Castellavazzo stone


Currently, “Castellavazzo stone” is extracted in Olantreghe, on the right side of the Piave Valley, at about 600 m above sea level. Also called Castellavazzo Marble (it is a polishable limestone), this stone historically represents one of the main if not the main variety used in Belluno and nearby. It is made up of layers of modest thickness (about 10 m), within the succession of stones characterizing the Castellavazzo area and reaching about 850 m in thickness.




Lithostratigraphy (see Italy Geological Map, 1:50.000 scale, sheet 046 Longarone): Biancone Formation on top, followed by the Scaglia Rossa Formation above and by the Ammonitico Rosso Superiore Formation at the base, all of them dating back to Cretaceous and with the following lithological characteristics.

Lithological characteristics
  • Scaglia Rossa: Cretaceous (Santonian – Maastrichtian): marlstones and red marlstone micrites, grey on top, sometimes with interbedded breccias and graded biocalcarenites.
  • Biancone: Cretaceous (Tithonian p.p.– late Cretaceous): well stratified white and grey flint micrites, with sporadic interbedded graded biocalcarenites. Also rough calcarenites (local Soccher limestone), green and red marlstones and marl limestones, sometimes nodular, white and hazel limestones with aspects of Scaglia Variegata. Towards the top interlayers and alternating bioturbated dark grey marlstones and nodular limestones with aspects of Ammonitico Rosso (Castellavazzo Marble).
  • Ammonitico Rosso Superiore: Cretaceous (sup. Oxfordian – inf. Tithonian): grey, greenish and pinky nodular micrite limestones, moderately marl-y, rich in embedded ammonites; at the base, Saccocoma fossils.

In detail, Castellavazzo Marble consists in a succession of reddish or greyish nodular limestones, with thickness varying from 1-2 m to 9 m max. A characteristic making the stone pleasant-looking (as it is used for decorations), knots originating from physical processes on sediments deposited in the Cretaceous era.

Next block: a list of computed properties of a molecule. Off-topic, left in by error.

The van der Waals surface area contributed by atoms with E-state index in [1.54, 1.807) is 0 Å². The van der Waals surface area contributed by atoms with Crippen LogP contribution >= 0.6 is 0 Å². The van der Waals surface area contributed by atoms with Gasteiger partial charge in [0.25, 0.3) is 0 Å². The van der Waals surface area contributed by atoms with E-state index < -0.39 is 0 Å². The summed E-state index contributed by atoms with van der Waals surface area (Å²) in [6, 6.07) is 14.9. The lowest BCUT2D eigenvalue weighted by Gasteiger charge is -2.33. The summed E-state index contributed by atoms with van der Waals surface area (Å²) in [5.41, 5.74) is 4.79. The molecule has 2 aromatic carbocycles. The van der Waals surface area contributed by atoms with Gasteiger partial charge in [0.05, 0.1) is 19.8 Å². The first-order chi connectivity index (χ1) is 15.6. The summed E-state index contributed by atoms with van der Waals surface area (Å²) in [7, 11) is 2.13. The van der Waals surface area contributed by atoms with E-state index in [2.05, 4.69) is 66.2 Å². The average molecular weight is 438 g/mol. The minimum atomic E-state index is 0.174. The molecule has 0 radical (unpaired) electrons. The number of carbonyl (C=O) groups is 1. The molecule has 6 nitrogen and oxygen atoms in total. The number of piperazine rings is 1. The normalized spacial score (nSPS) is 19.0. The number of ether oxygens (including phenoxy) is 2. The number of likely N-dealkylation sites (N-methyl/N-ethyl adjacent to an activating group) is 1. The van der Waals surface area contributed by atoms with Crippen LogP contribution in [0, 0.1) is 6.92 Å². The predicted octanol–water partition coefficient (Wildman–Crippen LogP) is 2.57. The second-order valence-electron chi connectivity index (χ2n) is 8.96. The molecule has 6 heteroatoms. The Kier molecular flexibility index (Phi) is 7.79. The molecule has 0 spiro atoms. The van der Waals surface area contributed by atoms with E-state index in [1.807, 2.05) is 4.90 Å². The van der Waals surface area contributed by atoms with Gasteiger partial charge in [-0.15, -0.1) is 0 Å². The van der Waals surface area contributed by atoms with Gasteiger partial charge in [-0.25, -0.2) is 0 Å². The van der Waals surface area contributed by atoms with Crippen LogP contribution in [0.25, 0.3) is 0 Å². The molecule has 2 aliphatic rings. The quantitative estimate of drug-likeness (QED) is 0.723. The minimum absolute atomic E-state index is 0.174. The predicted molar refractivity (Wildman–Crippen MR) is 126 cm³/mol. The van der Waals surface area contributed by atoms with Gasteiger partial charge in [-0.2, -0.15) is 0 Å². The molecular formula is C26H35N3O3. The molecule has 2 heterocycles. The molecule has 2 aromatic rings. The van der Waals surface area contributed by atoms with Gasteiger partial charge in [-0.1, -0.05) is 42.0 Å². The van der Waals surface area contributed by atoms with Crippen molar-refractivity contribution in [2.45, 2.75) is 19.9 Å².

We distinguish two orders of knots: the first originated with the sediment (syngenesis); the second originated after the lithification (physical-chemical processes which transform the sediment) due to pressure-dissolution phenomena (diagenesis). On the sea bed calcareous slimes rich in microfossils (pelagic organisms) were deposited, and then other deposits with moderate terrigenous fraction alternated, forming a sequence of calcareous levels and thin marlstone layers. The levels had different densities. This triggered gravitational phenomena which remixed the amalgam and rebalanced the deposit characteristics, generating a new one, with micrite mud folds isolated by a marlstone sheath. This series of processes determined the first order knots; some billion years later the deposit’s already lithified fine fraction dissolved under the effect of the lithostatic burden and generated the stylolithization rims (a characteristic notching substituting the original joint between layers). Castellavazzo stone is found in two varieties distinguishing themselves for different pigmentation: red and grey. The red variety generally occupies the lower layers, while the grey variety is found in upper layers, in stratigraphic continuity.

The original description made by old stonecutters, quoted by DE VECCHI G. (1962) is interesting: they called the single layers “corso”:

  • Corso known as “Pelet”, 42 cm thick.
  • Corso known as “Grigio” (grey), 32 cm thick. It can be divided into two laste (slabs) and is used for jambs, stairs, architraves and balconies.
  • Corso known as “Colone”, 30 cm. It cannot be divided into slabs and is used for capitals.
  • Corso known as “Quattro laste” (four sheets), 45 cm. It can be divided into four slabs and is used for floorings; undivided, it is used for columns.
  • Corso known as “Cinque Once” (five ounces), 15 cm. It can be divided into two slabs. Used for jambs.
  • Corso known as “Mezo Piè” (half foot), 18 cm. It can be divided into two slabs. Used for jambs, pillars, balustrades.
  • Corso known as “Cinque Once” (five ounces), 13 cm. Indivisible.
  • Corso known as “Pel mort” (dead skin), 20 cm. Crumbly: non-usable.
  • Corso known as “Quattro srati”(four layers), 3 cm per layer. Used for gutters and gardens and flowerbeds borders.
  • Corso known as “Due laste” (two slabs), knotty, 17 cm. It gives the best slabs for floorings.
  • Corso known as “Bianc e Ros” (white and red), 21 cm. Red on top, white on the base. Used for hearths, fireplaces, jambs and fountain basins.
  • Corso known as “Laste” (slabs), 45 cm. Slabs up to 22 cm can be used. For stones at sight and floorings.
  • Corso detto dei “Pelet bas”, 90 cm. Divisible into three slabs.

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